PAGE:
STLL: More Detailed How-To


1)   Don’t think too much.

  • The point here is to get your brain out of the way and let your cells communicate.
  • Let your wiggling atoms do the work! They are powerful.
  • DO NOT at any point: dwell, engage, ponder, mull, analyze, machinate, evaluate, deliberate, cerebrate, excogitate, obsess, torment or fantasize.
  • If you just can’t help your brain from distracting you, here are some suggestions:
    • Take a few deep breaths.
    • Did you sense your eyebrows bunching, shoulders tightening or neck straining? If so, relax those parts and try again.
    • Concentrate instead on acceptance.
      • Ask yourself, “Can I resist this less?” and then answer/feel, “Yes!”
      • Then, as yourself, “Can I accept this more?” and then answer/feel, “Yes!”
    • Decide this STLL thing is silly and definitely won’t work, but that you’re going try it anyway real quick, just to say you did. Therefore, there’s no need to take it too seriously or let yourself get stirred up. Right? It’s just an experiment.
    • Exercise your feeling muscles by feeling apology, gratitude and love. See #3, below, for help.
    • Enlist the help of a calming, supportive and non-judgemental presence, like a friend, mental health professional or your dog/cat/bird.
    • Drop it and try again later.

 


2)  Identify the target.

  • What does “target” mean? Here are some examples:
    • While you were driving to work, someone cut you off and it pissed you off. A good target in this case would be the feeling anger– red face, fast heart beat, squinting eyes…
    • You made a dumb comment at the water cooler and people laughed politely but you know you sounded like a lame-o. A good target in this case would be that feeling of your stomach falling, or the urge to groan when you think about it, or the voice in your head that tells you you’re stupid.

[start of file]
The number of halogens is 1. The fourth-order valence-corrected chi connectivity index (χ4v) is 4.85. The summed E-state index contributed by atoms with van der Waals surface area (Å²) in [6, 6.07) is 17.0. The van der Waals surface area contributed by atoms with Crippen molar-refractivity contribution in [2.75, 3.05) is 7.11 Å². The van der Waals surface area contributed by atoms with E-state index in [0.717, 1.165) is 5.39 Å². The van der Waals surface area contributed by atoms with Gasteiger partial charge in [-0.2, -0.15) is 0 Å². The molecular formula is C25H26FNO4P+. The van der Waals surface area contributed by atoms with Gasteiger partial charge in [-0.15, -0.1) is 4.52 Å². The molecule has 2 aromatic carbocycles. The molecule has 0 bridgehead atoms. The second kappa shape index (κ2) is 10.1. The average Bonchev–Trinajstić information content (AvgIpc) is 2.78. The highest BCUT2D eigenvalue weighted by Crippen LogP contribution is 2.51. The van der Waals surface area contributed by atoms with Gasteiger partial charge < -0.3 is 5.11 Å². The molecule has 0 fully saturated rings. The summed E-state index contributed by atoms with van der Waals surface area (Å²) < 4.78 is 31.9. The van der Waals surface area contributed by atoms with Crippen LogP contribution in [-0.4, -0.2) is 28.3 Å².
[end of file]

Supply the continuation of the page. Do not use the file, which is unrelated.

• While on a date, you made fun of the name Bertha… and then found out it is your date’s mom’s name. Your date doesn’t take it personally– they’re actually really cool! But you can’t shake that embarrassment and can’t act normal again. I bet you can guess the target!
    • You’ve always had sciatica pain and it flare when you’re overly stressed. You could target the pain or the thing that’s causing you stress.
    • Once, when you lost your temper and yelled at your child when they were playing happily, they dropped their head and cried. You felt like a complete putz. There might be two targets here: the feeling of being overly stressed (the actual event/reason for your stress is connected, but separate) and the guilt at making your child thing s/he did something wrong.
    • Every time you lean into the mirror to pluck an eyebrow or squeeze out the contents of a clogged pore, you visualize that time you were with your ex in that place where the waves were crashing and it smelled like asphalt. It’s a random flashback… no good reason. But it keeps happening! STLL it because it’s coming up for some reason.
  • If the target’s a painful physical sensation, just pay attention to the edge of it. (Obviously, STLL is not appropriate for serious injuries… if you’re bleeding, call 911!)
  • If the target’s an emotion, try to locate it in your body (tight throat? throbbing chest?).
  • If the target’s a memory, generate a freeze-frame– don’t watch it like a movie! Choose just one still image– it doesn’t matter which.
    • If this is difficult, visualize the movie in your head going in slow motion until it stops, then tilt the rectangular image as if it’s in a scrap book… you can even make it black & white and put a frame around it.
  • Once you have your target, be aware of what you’re dealing with, but don’t psychoanalyze or relive it.